Thanks to the wide range of high-quality, balanced ready-to-eat foods, nutrient deficiencies as the cause of skin problems are becoming less important. When feeding a balanced complete feed, no additional food supplements are necessary.
Poorly balanced (homemade) rations or ready-to-eat foods that do not meet the requirements of a complete feed can lead to a deficiency in individual nutrients and poor skin and coat quality. This applies in particular to zinc, copper, vitamin A, essential fatty acids and high-quality proteins.
A study was able to show that self-composed diets for the clarification of a feed allergy can cause deficiency symptoms in the skin and coat after just four weeks (i.e. half the recommended duration of an elimination diet) if they are not designed to cover the needs of all nutrients.
Obesity and skin health
Obesity in dogs is also related to skin health. Overweight animals have a particularly thick layer of subcutaneous fatty tissue and as a result form additional skin folds. In these folds there is an unhealthy microclimate that promotes skin inflammation.
Subcutaneous fat is also poorly supplied with blood, which hinders the supply of oxygen and nutrients to the skin. Since the skin has a particularly intensive metabolism, it does not tolerate such an unfavorable supply situation well and reacts with dryness, excessive sebum formation, a dull coat or dandruff.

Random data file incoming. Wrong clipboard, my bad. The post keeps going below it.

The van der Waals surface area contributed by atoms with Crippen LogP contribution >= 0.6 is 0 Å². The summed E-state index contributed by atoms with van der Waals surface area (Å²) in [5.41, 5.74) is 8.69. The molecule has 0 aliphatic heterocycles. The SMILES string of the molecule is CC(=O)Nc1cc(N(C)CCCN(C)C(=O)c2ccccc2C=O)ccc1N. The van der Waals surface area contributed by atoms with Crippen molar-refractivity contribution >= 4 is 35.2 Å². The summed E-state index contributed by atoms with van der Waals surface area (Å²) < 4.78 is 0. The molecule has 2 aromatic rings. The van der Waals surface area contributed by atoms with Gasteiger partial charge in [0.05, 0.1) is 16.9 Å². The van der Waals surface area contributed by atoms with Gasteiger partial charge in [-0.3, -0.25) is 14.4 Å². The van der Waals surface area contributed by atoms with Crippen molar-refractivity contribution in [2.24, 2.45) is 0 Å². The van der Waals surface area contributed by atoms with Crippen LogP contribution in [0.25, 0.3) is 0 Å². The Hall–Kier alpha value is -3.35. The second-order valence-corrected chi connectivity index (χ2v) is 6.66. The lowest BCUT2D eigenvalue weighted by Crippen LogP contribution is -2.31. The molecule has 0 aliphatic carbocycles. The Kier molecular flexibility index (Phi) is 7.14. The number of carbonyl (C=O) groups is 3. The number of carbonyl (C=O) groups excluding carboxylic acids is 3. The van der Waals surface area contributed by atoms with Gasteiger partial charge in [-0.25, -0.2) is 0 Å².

Conclusion: Healthy food for skin and hair
The skin is a large organ with an intensive metabolism. The most important substances for them are:
- high quality protein
- Trace elements such as zinc and copper
- essential fatty acids
- Vitamins (especially the skin protectant vitamin A and the B vitamins) to stay healthy.
In addition, certain nutrients can also have a positive cosmetic effect beyond what is required: the combination of linoleic acid and zinc ensures a special coat shine. The amino acids tyrosine and phenylalanine bring out the natural coat color particularly well. A high-quality diet “for the skin” is not only sensible and important from the point of view of beauty: A strong skin barrier makes the dog more resistant to harmful environmental influences and thus makes an important contribution to the general health and well-being of the dog.